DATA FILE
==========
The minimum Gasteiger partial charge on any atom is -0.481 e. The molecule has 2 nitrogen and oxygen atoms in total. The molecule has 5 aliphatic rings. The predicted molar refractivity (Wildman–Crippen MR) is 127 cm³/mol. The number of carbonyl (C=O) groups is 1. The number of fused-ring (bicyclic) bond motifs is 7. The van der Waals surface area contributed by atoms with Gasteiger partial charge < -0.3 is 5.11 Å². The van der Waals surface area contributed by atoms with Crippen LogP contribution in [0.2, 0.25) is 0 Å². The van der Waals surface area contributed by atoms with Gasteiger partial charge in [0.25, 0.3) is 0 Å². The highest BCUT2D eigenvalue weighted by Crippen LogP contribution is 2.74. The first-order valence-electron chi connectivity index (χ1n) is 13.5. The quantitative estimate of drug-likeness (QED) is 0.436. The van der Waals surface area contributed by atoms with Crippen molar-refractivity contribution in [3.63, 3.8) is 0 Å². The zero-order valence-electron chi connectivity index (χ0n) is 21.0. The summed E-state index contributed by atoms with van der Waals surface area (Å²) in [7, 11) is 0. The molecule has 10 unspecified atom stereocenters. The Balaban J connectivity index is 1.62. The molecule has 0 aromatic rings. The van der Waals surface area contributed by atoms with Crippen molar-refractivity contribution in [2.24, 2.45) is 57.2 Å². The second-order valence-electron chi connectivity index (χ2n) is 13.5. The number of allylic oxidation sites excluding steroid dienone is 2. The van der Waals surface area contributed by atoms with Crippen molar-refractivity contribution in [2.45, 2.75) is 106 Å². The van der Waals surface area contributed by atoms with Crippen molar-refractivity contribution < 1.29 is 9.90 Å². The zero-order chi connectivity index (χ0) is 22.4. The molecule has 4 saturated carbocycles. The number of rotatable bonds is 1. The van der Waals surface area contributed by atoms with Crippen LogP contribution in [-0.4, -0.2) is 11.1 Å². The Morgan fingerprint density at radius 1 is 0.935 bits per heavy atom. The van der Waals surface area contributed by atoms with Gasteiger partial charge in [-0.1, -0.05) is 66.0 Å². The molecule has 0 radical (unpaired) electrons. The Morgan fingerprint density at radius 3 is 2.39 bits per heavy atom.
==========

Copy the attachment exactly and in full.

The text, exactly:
The minimum Gasteiger partial charge on any atom is -0.481 e. The molecule has 2 nitrogen and oxygen atoms in total. The molecule has 5 aliphatic rings. The predicted molar refractivity (Wildman–Crippen MR) is 127 cm³/mol. The number of carbonyl (C=O) groups is 1. The number of fused-ring (bicyclic) bond motifs is 7. The van der Waals surface area contributed by atoms with Gasteiger partial charge < -0.3 is 5.11 Å². The van der Waals surface area contributed by atoms with Crippen LogP contribution in [0.2, 0.25) is 0 Å². The van der Waals surface area contributed by atoms with Gasteiger partial charge in [0.25, 0.3) is 0 Å². The highest BCUT2D eigenvalue weighted by Crippen LogP contribution is 2.74. The first-order valence-electron chi connectivity index (χ1n) is 13.5. The quantitative estimate of drug-likeness (QED) is 0.436. The van der Waals surface area contributed by atoms with Crippen molar-refractivity contribution in [3.63, 3.8) is 0 Å². The zero-order valence-electron chi connectivity index (χ0n) is 21.0. The summed E-state index contributed by atoms with van der Waals surface area (Å²) in [7, 11) is 0. The molecule has 10 unspecified atom stereocenters. The Balaban J connectivity index is 1.62. The molecule has 0 aromatic rings. The van der Waals surface area contributed by atoms with Crippen molar-refractivity contribution in [2.24, 2.45) is 57.2 Å². The second-order valence-electron chi connectivity index (χ2n) is 13.5. The number of allylic oxidation sites excluding steroid dienone is 2. The van der Waals surface area contributed by atoms with Crippen molar-refractivity contribution in [2.45, 2.75) is 106 Å². The van der Waals surface area contributed by atoms with Crippen molar-refractivity contribution < 1.29 is 9.90 Å². The zero-order chi connectivity index (χ0) is 22.4. The molecule has 4 saturated carbocycles. The number of rotatable bonds is 1. The van der Waals surface area contributed by atoms with Crippen LogP contribution in [-0.4, -0.2) is 11.1 Å². The Morgan fingerprint density at radius 1 is 0.935 bits per heavy atom. The van der Waals surface area contributed by atoms with Gasteiger partial charge in [-0.1, -0.05) is 66.0 Å². The molecule has 0 radical (unpaired) electrons. The Morgan fingerprint density at radius 3 is 2.39 bits per heavy atom.